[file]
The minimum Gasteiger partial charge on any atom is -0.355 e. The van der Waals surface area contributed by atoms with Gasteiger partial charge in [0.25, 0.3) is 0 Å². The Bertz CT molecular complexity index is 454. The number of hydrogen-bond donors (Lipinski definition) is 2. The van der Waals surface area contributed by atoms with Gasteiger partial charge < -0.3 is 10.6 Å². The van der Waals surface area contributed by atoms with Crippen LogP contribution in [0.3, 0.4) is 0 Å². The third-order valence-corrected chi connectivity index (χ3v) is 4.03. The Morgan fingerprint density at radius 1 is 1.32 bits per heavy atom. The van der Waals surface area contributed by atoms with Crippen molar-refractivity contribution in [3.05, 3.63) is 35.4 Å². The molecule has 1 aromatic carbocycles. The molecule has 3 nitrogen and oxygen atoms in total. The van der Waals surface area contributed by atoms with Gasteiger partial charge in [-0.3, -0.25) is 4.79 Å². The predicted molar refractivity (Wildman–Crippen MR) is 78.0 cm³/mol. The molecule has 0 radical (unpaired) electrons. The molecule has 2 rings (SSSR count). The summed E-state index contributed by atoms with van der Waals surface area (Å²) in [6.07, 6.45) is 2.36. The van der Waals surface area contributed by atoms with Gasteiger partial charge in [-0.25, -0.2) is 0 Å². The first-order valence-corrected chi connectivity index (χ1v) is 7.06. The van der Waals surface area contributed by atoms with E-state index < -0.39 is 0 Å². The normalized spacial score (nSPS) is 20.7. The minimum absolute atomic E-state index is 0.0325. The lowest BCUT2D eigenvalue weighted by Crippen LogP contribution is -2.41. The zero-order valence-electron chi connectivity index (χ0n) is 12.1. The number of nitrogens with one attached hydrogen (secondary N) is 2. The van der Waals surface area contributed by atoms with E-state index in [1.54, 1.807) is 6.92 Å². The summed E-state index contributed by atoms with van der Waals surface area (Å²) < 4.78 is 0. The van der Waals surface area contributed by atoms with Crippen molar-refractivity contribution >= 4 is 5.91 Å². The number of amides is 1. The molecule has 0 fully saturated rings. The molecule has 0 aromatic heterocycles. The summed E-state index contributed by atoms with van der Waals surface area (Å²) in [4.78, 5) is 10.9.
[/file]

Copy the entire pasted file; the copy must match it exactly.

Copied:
The minimum Gasteiger partial charge on any atom is -0.355 e. The van der Waals surface area contributed by atoms with Gasteiger partial charge in [0.25, 0.3) is 0 Å². The Bertz CT molecular complexity index is 454. The number of hydrogen-bond donors (Lipinski definition) is 2. The van der Waals surface area contributed by atoms with Gasteiger partial charge < -0.3 is 10.6 Å². The van der Waals surface area contributed by atoms with Crippen LogP contribution in [0.3, 0.4) is 0 Å². The third-order valence-corrected chi connectivity index (χ3v) is 4.03. The Morgan fingerprint density at radius 1 is 1.32 bits per heavy atom. The van der Waals surface area contributed by atoms with Crippen molar-refractivity contribution in [3.05, 3.63) is 35.4 Å². The molecule has 1 aromatic carbocycles. The molecule has 3 nitrogen and oxygen atoms in total. The van der Waals surface area contributed by atoms with Gasteiger partial charge in [-0.3, -0.25) is 4.79 Å². The predicted molar refractivity (Wildman–Crippen MR) is 78.0 cm³/mol. The molecule has 0 radical (unpaired) electrons. The molecule has 2 rings (SSSR count). The summed E-state index contributed by atoms with van der Waals surface area (Å²) in [6.07, 6.45) is 2.36. The van der Waals surface area contributed by atoms with Gasteiger partial charge in [-0.25, -0.2) is 0 Å². The first-order valence-corrected chi connectivity index (χ1v) is 7.06. The van der Waals surface area contributed by atoms with E-state index < -0.39 is 0 Å². The normalized spacial score (nSPS) is 20.7. The minimum absolute atomic E-state index is 0.0325. The lowest BCUT2D eigenvalue weighted by Crippen LogP contribution is -2.41. The zero-order valence-electron chi connectivity index (χ0n) is 12.1. The number of nitrogens with one attached hydrogen (secondary N) is 2. The van der Waals surface area contributed by atoms with E-state index in [1.54, 1.807) is 6.92 Å². The summed E-state index contributed by atoms with van der Waals surface area (Å²) < 4.78 is 0. The van der Waals surface area contributed by atoms with Crippen molar-refractivity contribution >= 4 is 5.91 Å². The number of amides is 1. The molecule has 0 fully saturated rings. The molecule has 0 aromatic heterocycles. The summed E-state index contributed by atoms with van der Waals surface area (Å²) in [4.78, 5) is 10.9.